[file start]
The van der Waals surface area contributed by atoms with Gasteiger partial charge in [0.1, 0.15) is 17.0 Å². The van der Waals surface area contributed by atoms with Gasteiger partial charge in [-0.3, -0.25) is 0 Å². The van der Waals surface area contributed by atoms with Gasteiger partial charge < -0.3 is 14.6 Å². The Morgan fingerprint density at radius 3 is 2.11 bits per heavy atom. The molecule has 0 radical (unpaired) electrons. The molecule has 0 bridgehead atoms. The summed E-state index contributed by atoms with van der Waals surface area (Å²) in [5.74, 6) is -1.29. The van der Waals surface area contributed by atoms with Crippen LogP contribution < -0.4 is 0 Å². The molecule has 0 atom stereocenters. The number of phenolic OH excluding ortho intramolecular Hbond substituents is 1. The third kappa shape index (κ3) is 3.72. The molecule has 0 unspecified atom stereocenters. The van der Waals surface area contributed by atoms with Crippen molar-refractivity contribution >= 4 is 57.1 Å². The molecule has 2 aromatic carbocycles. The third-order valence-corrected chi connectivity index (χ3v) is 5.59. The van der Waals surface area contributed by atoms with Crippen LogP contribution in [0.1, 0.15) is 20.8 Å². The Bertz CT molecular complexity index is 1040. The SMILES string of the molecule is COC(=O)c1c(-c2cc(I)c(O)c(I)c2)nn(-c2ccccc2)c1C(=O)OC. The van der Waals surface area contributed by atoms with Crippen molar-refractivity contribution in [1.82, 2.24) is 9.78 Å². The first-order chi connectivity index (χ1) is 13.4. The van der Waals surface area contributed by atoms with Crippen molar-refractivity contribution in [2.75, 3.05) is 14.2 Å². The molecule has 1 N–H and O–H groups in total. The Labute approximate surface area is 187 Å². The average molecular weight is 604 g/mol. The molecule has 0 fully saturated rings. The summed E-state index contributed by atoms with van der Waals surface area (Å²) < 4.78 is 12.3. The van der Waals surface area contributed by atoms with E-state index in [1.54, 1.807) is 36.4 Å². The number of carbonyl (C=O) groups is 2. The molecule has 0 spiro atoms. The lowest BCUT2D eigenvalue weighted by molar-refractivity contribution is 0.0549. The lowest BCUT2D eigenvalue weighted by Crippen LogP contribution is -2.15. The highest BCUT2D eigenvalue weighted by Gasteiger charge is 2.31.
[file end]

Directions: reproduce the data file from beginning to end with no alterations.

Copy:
The van der Waals surface area contributed by atoms with Gasteiger partial charge in [0.1, 0.15) is 17.0 Å². The van der Waals surface area contributed by atoms with Gasteiger partial charge in [-0.3, -0.25) is 0 Å². The van der Waals surface area contributed by atoms with Gasteiger partial charge < -0.3 is 14.6 Å². The Morgan fingerprint density at radius 3 is 2.11 bits per heavy atom. The molecule has 0 radical (unpaired) electrons. The molecule has 0 bridgehead atoms. The summed E-state index contributed by atoms with van der Waals surface area (Å²) in [5.74, 6) is -1.29. The van der Waals surface area contributed by atoms with Crippen LogP contribution < -0.4 is 0 Å². The molecule has 0 atom stereocenters. The number of phenolic OH excluding ortho intramolecular Hbond substituents is 1. The third kappa shape index (κ3) is 3.72. The molecule has 0 unspecified atom stereocenters. The van der Waals surface area contributed by atoms with Crippen molar-refractivity contribution >= 4 is 57.1 Å². The molecule has 2 aromatic carbocycles. The third-order valence-corrected chi connectivity index (χ3v) is 5.59. The van der Waals surface area contributed by atoms with Crippen LogP contribution in [0.1, 0.15) is 20.8 Å². The Bertz CT molecular complexity index is 1040. The SMILES string of the molecule is COC(=O)c1c(-c2cc(I)c(O)c(I)c2)nn(-c2ccccc2)c1C(=O)OC. The van der Waals surface area contributed by atoms with Crippen molar-refractivity contribution in [1.82, 2.24) is 9.78 Å². The first-order chi connectivity index (χ1) is 13.4. The van der Waals surface area contributed by atoms with Crippen molar-refractivity contribution in [2.75, 3.05) is 14.2 Å². The molecule has 1 N–H and O–H groups in total. The Labute approximate surface area is 187 Å². The average molecular weight is 604 g/mol. The molecule has 0 fully saturated rings. The summed E-state index contributed by atoms with van der Waals surface area (Å²) < 4.78 is 12.3. The van der Waals surface area contributed by atoms with E-state index in [1.54, 1.807) is 36.4 Å². The number of carbonyl (C=O) groups is 2. The molecule has 0 spiro atoms. The lowest BCUT2D eigenvalue weighted by molar-refractivity contribution is 0.0549. The lowest BCUT2D eigenvalue weighted by Crippen LogP contribution is -2.15. The highest BCUT2D eigenvalue weighted by Gasteiger charge is 2.31.